A tourist ticket is the best way to get around on the vaporetto. As an introduction to Venice, ride the No 1 from the station down the four kilometres of the Grand Canal until it opens out into St Mark’s Basin.
As warm breezes from the Adriatic ruffle your hair, watch Renaissance palazzos gently slide by, each gazing at its own reflection. Mooring posts for gondolas lean drunkenly, their stripes bright against the plaster walls.
When you arrive at the airport you have the option of taking a bus, water taxi or an "Alilaguna" boat to Venice. (Alilaguna is the name of the operator.) Especially if you have never been to Venice before, this is a magical way catch your first glimpse of it, unless you are happy and able to pay around £50 for a water taxi. The boat goes round the islands, finally stopping at the Arsenale and San Marco.
Venice is always crowded, noisy and vibrant but just occasionally you might feel the need for some peace and quiet. You will find it at the 'Parco delle Rimembranze' at the eastern tip of Venice island. Turn left out of Piazza San Marco and stroll along the Riva degli Schiavoni. As you keep walking east alongside the San Marco Canal, the crowds will gradually thin and after about 45 minutes you will reach the park.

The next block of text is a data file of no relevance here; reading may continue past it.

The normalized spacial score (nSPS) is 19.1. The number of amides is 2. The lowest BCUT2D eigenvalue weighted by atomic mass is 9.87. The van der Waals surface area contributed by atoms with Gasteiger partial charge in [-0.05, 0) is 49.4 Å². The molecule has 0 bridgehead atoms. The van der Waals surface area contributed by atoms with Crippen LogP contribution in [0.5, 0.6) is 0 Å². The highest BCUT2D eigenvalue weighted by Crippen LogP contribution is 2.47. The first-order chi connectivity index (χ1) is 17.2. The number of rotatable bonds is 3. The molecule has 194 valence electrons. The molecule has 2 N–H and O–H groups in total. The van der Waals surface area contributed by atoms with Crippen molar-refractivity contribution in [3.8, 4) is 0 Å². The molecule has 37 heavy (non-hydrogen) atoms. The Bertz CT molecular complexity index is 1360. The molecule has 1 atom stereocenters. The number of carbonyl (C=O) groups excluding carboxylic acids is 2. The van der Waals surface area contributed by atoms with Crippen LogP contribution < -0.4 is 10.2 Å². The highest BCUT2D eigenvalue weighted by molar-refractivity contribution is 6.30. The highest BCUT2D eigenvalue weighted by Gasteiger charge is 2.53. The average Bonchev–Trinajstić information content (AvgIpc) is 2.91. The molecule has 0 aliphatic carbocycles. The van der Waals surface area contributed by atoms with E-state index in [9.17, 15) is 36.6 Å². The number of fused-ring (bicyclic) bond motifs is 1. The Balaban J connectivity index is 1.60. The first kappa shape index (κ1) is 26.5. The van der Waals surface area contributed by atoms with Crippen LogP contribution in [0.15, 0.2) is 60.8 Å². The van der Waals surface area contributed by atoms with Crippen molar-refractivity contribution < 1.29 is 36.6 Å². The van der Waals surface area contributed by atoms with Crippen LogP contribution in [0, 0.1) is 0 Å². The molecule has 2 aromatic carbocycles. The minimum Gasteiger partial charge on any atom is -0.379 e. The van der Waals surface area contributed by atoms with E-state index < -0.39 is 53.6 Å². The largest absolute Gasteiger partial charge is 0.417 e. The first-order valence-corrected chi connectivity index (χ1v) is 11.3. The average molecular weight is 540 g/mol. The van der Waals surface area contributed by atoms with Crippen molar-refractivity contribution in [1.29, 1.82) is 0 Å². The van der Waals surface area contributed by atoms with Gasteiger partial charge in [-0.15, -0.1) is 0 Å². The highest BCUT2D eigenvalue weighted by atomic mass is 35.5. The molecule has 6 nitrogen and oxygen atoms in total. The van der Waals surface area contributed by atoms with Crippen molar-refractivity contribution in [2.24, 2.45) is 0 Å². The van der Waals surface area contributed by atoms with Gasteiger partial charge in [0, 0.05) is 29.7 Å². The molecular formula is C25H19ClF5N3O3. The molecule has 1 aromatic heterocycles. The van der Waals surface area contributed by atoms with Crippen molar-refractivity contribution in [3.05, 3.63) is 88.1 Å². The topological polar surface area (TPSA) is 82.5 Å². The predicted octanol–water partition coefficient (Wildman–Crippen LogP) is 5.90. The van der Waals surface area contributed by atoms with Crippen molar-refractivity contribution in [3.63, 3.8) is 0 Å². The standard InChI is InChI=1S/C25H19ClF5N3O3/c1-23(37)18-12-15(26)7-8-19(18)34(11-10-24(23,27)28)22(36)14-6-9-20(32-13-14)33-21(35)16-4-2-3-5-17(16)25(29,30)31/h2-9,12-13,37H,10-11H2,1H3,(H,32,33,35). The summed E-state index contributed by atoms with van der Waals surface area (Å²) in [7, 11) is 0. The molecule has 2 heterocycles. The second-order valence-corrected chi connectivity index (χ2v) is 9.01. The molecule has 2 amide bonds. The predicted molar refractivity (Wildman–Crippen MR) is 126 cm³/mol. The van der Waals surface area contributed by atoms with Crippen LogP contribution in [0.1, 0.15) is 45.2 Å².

It is nothing special but the greenery, the views and the quiet will give you a chance to recharge your batteries.
Too many people try to cram Pompeii into a couple of hours. Don't even think about spending less than a full day there. The site is huge, and some of the best (and least crowded) villas are outside the city walls.
The Naples to Sorrento train will drop you right outside the main entrance.
Every morning this gorgeous piazza hosts a food market. I am not going to be able to do it justice. It is full of tomatoes, chillies, fruit, garlic, onions. But not as we know them. The bland unripe unseasonal rubbish that you find on the shelves of British supermarkets bears absolutely no relation to the stuff you can buy (for pennies) in Campo dei Fiori.